Figure 4: Effect of C-PAC on cell-cycle, P53, PI3K/AKT/mTOR, p38/MAPK and cell-death associated proteins in EAC cell lines. JHAD1, OE33 and OE19 EAC cells were treated with C-PAC [50 µg/ml] or vehicle and lysates isolated at pretreatment or baseline and at 6, 24 and 48 hours following treatment. Immunoblot was performed using commercially available antibodies to proteins of interest. Expression values were normalized to the appropriate loading control, GAPDH or HSP60, and a fold change from baseline or first detection calculated based on two independent experiments. Positive fold change values indicate increased expression and negative values reflect decreased expression, except for BCL-xL. The top or deamidated BCL-xL band was quantified as a percentage of the total species to differentiate between the molecules pro- and anti-apoptotic characteristics. Effects of C-PAC treatment on the expression of a panel of A. cell-cycle regulatory molecules; B. P53 family members; C. MAPK signaling molecules; D. Pro- and anti-apoptotic markers; and E. PI3K/AKT/mTOR signaling molecules.

C-PAC inhibited growth of OE19 tumor xenografts by modulation of cell cycle, PI3K/AKT/mTOR and MAPK signaling pathways

On the basis of our positive in vitro results supporting C-PAC has cancer inhibitory potential in EAC cells; we next evaluated the in vivo tumor inhibitory potential of C-PAC utilizing OE19 xenografts in an athymic NU/NU mouse model. Unlike OE33 and JHAD1 cells, OE19 cells readily formed xenograft tumors reaching 150 mm3 5 days post-injection of 1.25E6 OE19 cells per flank. On day 5, mice were randomized to receive vehicle or C-PAC [250 µg/day] via gavage 6 x weekly. Figure 5A-5D summarizes C-PACs effects on OE19 tumor growth, tumor morphology and alterations in the expression levels of cell cycle, proliferative, apoptotic, and AKT/mTOR/MAPK signaling proteins. C-PAC treatment did not alter body weight or food consumption (data not shown) in treated mice. Orally delivered C-PAC [250 µg/day] resulted in a significant, 67.6%, decrease in xenograft tumor volume. Figure 5B, illustrates that vehicle treated tumors had increased blood vessel formation as evidenced by areas of bright eosinophilia (black arrows). Whereas, C-PAC treated xenografts (C) displayed large areas of relatively normal epithelium mixed with focal glandular precursor lesions. Lysates isolated from C-PAC treated OE19 xenografts (D) showed decreased expression in the proliferative marker PCNA and to a greater extent cyclin A; cyclin B1 was not detected (data not shown). C-PAC treatment resulted in increased levels of pro-apoptotic cytochrome C (1.4-fold) and reduced P-ERK levels in C-PAC treated tumors, in line with decreased levels detected in C-PAC treated OE19 cells. C-PAC treatment also induced dephosphorylation of p70S6K, AKTThr308, and reduced P-AKTSer473 paralleling in vitro results. Lastly, C-PAC induced expression of autophagy associated LC3B-II in OE19 xenografts, but not Beclin-1 levels. Neither P-pTen nor activated caspases (3, 7 or 9) were detected in C-PAC treated xenograft lysates.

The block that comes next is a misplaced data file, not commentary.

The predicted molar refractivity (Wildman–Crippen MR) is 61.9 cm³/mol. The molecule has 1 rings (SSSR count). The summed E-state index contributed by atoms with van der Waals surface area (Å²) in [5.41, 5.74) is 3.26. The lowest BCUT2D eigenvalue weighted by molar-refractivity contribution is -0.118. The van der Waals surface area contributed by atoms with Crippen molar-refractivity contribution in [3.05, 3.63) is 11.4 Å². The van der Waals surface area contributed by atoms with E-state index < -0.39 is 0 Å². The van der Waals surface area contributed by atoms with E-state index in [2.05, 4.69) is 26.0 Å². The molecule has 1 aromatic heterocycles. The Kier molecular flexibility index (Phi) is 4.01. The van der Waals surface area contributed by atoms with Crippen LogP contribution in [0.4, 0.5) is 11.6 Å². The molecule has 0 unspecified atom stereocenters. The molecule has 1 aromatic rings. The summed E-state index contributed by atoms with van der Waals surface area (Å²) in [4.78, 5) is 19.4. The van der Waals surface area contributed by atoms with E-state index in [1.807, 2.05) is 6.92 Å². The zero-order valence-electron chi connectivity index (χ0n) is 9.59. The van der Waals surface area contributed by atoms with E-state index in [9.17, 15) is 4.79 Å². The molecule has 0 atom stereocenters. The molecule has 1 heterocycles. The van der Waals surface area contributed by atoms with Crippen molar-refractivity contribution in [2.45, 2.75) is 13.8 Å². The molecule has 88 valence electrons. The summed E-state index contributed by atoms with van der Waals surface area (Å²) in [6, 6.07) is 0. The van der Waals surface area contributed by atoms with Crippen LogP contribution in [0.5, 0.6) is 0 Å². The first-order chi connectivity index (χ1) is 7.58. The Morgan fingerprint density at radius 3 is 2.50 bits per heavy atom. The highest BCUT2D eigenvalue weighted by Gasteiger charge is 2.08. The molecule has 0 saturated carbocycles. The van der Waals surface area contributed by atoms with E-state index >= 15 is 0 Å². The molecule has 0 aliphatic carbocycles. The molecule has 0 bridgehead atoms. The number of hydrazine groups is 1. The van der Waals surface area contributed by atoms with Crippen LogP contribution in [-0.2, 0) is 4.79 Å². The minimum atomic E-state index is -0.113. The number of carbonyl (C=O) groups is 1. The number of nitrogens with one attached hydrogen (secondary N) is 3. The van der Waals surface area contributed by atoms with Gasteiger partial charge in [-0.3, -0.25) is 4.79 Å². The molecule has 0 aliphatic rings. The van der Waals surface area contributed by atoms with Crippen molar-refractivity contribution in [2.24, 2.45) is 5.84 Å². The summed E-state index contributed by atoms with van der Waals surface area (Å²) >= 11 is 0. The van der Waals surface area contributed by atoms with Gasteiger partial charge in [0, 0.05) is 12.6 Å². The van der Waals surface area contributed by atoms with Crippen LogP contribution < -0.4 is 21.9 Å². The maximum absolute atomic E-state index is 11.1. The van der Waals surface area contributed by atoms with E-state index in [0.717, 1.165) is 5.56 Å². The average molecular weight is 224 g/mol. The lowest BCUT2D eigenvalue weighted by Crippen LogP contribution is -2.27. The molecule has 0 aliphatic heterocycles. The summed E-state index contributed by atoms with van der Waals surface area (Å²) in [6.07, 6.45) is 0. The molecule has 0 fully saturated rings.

Effect of C-PAC treatment on OE19 xenografts in athymic NU/NU mice.

Figure 5: Effect of C-PAC treatment on OE19 xenografts in athymic NU/NU mice. Mice were implanted s.c. with 1.25 x 106 OE19 cells in each flank. Tumors grew for 5 days reaching a mean tumor volume of 150 mm3 prior to mice being randomized into vehicle or C-PAC treatment groups. C-PAC was delivered by oral gavage at a concentration of 250 µg/mouse, 6 days a week. Increasing tumor size in the vehicle treated groups required termination of the experiment on day 19. Data are shown as mean percentages + SEM. *P < 0.05 indicates a significant difference between C-PAC and vehicle treated mice, two-tailed Students t-test. A. C-PAC administration significantly inhibited mean tumor volume by 67.5% compared to tumors in vehicle treated mice. B. Vehicle treated tumors had greater cellular pleomorphism, inflammation (lower left) and markedly increased blood vessel formation as evidenced by areas of bright eosinophilia (black arrows) C. C-PAC treated tumors displayed areas of relatively normal epithelium as well as glandular precursor lesions, similar to Barrett’s esophagus. D. Protein lysates isolated from C-PAC treated OE19 xenografts showed alterations in AKT/mTOR/MAPK signaling and specific markers linked to cell cycle progression, apoptosis, and autophagy compared to vehicle treated xenografts.